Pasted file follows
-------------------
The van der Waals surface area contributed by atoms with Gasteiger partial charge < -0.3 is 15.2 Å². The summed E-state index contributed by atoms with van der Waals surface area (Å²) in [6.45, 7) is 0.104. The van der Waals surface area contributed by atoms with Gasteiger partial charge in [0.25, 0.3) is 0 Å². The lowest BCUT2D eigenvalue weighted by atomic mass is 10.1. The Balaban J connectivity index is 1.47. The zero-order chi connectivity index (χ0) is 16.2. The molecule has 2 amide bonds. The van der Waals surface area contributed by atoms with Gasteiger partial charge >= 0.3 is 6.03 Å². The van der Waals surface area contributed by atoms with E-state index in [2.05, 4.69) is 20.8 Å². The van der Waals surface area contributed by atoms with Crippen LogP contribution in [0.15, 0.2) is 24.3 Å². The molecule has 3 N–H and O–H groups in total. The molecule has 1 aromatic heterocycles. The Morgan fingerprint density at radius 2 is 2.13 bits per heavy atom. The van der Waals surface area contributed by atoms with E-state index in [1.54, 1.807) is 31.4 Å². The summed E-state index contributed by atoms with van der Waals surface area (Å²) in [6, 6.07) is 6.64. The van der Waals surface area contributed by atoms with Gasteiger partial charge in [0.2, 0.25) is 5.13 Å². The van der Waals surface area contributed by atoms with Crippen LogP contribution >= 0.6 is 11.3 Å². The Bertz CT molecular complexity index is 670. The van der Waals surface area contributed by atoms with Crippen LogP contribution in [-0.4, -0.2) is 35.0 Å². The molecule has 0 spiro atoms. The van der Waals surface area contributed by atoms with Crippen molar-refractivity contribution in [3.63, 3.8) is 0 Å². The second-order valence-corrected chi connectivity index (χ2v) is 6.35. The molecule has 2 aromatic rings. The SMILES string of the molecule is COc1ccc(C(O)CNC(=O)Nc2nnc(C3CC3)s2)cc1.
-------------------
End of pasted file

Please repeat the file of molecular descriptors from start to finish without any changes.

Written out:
The van der Waals surface area contributed by atoms with Gasteiger partial charge < -0.3 is 15.2 Å². The summed E-state index contributed by atoms with van der Waals surface area (Å²) in [6.45, 7) is 0.104. The van der Waals surface area contributed by atoms with Gasteiger partial charge in [0.25, 0.3) is 0 Å². The lowest BCUT2D eigenvalue weighted by atomic mass is 10.1. The Balaban J connectivity index is 1.47. The zero-order chi connectivity index (χ0) is 16.2. The molecule has 2 amide bonds. The van der Waals surface area contributed by atoms with Gasteiger partial charge >= 0.3 is 6.03 Å². The van der Waals surface area contributed by atoms with E-state index in [2.05, 4.69) is 20.8 Å². The van der Waals surface area contributed by atoms with Crippen LogP contribution in [0.15, 0.2) is 24.3 Å². The molecule has 3 N–H and O–H groups in total. The molecule has 1 aromatic heterocycles. The Morgan fingerprint density at radius 2 is 2.13 bits per heavy atom. The van der Waals surface area contributed by atoms with E-state index in [1.54, 1.807) is 31.4 Å². The summed E-state index contributed by atoms with van der Waals surface area (Å²) in [6, 6.07) is 6.64. The van der Waals surface area contributed by atoms with Gasteiger partial charge in [0.2, 0.25) is 5.13 Å². The van der Waals surface area contributed by atoms with Crippen LogP contribution >= 0.6 is 11.3 Å². The Bertz CT molecular complexity index is 670. The van der Waals surface area contributed by atoms with Crippen LogP contribution in [-0.4, -0.2) is 35.0 Å². The molecule has 0 spiro atoms. The van der Waals surface area contributed by atoms with Crippen molar-refractivity contribution in [3.63, 3.8) is 0 Å². The second-order valence-corrected chi connectivity index (χ2v) is 6.35. The molecule has 2 aromatic rings. The SMILES string of the molecule is COc1ccc(C(O)CNC(=O)Nc2nnc(C3CC3)s2)cc1.